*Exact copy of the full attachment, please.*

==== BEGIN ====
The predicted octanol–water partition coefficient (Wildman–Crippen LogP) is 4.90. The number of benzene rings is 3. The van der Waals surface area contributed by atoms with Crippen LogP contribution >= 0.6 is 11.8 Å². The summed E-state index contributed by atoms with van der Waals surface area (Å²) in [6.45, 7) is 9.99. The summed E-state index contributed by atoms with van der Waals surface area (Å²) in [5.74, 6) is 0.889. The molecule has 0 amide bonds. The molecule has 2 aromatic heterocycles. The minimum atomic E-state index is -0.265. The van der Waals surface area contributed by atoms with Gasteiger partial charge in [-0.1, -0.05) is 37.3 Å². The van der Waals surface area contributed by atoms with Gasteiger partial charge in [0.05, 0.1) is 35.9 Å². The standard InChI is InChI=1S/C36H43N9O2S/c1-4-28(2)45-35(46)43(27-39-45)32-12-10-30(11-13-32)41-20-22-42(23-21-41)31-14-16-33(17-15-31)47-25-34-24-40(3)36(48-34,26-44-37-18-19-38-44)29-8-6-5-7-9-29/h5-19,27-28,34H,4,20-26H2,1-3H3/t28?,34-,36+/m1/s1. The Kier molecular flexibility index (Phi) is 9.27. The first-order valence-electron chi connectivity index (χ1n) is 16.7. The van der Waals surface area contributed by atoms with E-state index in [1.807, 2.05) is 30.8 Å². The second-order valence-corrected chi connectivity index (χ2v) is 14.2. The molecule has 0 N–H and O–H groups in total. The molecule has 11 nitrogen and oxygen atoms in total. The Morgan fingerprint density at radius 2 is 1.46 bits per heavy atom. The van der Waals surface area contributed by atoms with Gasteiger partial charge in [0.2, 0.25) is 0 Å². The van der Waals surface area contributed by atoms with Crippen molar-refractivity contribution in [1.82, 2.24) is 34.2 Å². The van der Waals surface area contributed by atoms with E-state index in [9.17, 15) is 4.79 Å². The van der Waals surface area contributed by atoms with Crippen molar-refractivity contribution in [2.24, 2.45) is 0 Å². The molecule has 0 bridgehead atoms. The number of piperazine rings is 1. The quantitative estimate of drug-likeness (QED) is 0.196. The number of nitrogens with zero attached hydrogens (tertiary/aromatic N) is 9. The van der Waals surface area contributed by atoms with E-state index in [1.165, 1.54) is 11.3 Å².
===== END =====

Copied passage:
The predicted octanol–water partition coefficient (Wildman–Crippen LogP) is 4.90. The number of benzene rings is 3. The van der Waals surface area contributed by atoms with Crippen LogP contribution >= 0.6 is 11.8 Å². The summed E-state index contributed by atoms with van der Waals surface area (Å²) in [6.45, 7) is 9.99. The summed E-state index contributed by atoms with van der Waals surface area (Å²) in [5.74, 6) is 0.889. The molecule has 0 amide bonds. The molecule has 2 aromatic heterocycles. The minimum atomic E-state index is -0.265. The van der Waals surface area contributed by atoms with Gasteiger partial charge in [-0.1, -0.05) is 37.3 Å². The van der Waals surface area contributed by atoms with Gasteiger partial charge in [0.05, 0.1) is 35.9 Å². The standard InChI is InChI=1S/C36H43N9O2S/c1-4-28(2)45-35(46)43(27-39-45)32-12-10-30(11-13-32)41-20-22-42(23-21-41)31-14-16-33(17-15-31)47-25-34-24-40(3)36(48-34,26-44-37-18-19-38-44)29-8-6-5-7-9-29/h5-19,27-28,34H,4,20-26H2,1-3H3/t28?,34-,36+/m1/s1. The Kier molecular flexibility index (Phi) is 9.27. The first-order valence-electron chi connectivity index (χ1n) is 16.7. The van der Waals surface area contributed by atoms with E-state index in [1.807, 2.05) is 30.8 Å². The second-order valence-corrected chi connectivity index (χ2v) is 14.2. The molecule has 0 N–H and O–H groups in total. The molecule has 11 nitrogen and oxygen atoms in total. The Morgan fingerprint density at radius 2 is 1.46 bits per heavy atom. The van der Waals surface area contributed by atoms with Gasteiger partial charge in [0.2, 0.25) is 0 Å². The van der Waals surface area contributed by atoms with Crippen molar-refractivity contribution in [1.82, 2.24) is 34.2 Å². The van der Waals surface area contributed by atoms with E-state index in [9.17, 15) is 4.79 Å². The van der Waals surface area contributed by atoms with Crippen molar-refractivity contribution in [2.24, 2.45) is 0 Å². The molecule has 0 bridgehead atoms. The number of piperazine rings is 1. The quantitative estimate of drug-likeness (QED) is 0.196. The number of nitrogens with zero attached hydrogens (tertiary/aromatic N) is 9. The van der Waals surface area contributed by atoms with E-state index in [1.165, 1.54) is 11.3 Å².